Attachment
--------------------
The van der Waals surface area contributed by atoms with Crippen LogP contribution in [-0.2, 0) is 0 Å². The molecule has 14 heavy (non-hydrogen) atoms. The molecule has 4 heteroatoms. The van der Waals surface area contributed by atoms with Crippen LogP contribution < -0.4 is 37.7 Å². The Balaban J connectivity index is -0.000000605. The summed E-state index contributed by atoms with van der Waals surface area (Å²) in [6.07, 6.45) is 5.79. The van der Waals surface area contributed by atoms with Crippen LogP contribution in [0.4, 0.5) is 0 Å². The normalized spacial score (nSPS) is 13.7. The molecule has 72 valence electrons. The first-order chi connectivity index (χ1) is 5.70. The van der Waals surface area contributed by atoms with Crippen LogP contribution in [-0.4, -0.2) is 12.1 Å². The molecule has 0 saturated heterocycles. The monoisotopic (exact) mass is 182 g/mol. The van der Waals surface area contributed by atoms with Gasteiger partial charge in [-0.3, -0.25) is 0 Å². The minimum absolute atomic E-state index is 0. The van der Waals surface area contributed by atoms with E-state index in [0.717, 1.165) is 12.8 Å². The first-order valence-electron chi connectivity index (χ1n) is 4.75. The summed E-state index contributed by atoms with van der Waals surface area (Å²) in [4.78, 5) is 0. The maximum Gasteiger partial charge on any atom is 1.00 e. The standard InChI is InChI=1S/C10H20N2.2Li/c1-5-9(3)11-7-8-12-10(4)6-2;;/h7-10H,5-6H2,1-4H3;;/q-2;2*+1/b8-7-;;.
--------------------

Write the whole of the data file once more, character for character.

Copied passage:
The van der Waals surface area contributed by atoms with Crippen LogP contribution in [-0.2, 0) is 0 Å². The molecule has 14 heavy (non-hydrogen) atoms. The molecule has 4 heteroatoms. The van der Waals surface area contributed by atoms with Crippen LogP contribution < -0.4 is 37.7 Å². The Balaban J connectivity index is -0.000000605. The summed E-state index contributed by atoms with van der Waals surface area (Å²) in [6.07, 6.45) is 5.79. The van der Waals surface area contributed by atoms with Crippen LogP contribution in [0.4, 0.5) is 0 Å². The normalized spacial score (nSPS) is 13.7. The molecule has 72 valence electrons. The first-order chi connectivity index (χ1) is 5.70. The van der Waals surface area contributed by atoms with Crippen LogP contribution in [-0.4, -0.2) is 12.1 Å². The molecule has 0 saturated heterocycles. The monoisotopic (exact) mass is 182 g/mol. The van der Waals surface area contributed by atoms with Gasteiger partial charge in [-0.3, -0.25) is 0 Å². The minimum absolute atomic E-state index is 0. The van der Waals surface area contributed by atoms with E-state index in [0.717, 1.165) is 12.8 Å². The first-order valence-electron chi connectivity index (χ1n) is 4.75. The summed E-state index contributed by atoms with van der Waals surface area (Å²) in [4.78, 5) is 0. The maximum Gasteiger partial charge on any atom is 1.00 e. The standard InChI is InChI=1S/C10H20N2.2Li/c1-5-9(3)11-7-8-12-10(4)6-2;;/h7-10H,5-6H2,1-4H3;;/q-2;2*+1/b8-7-;;.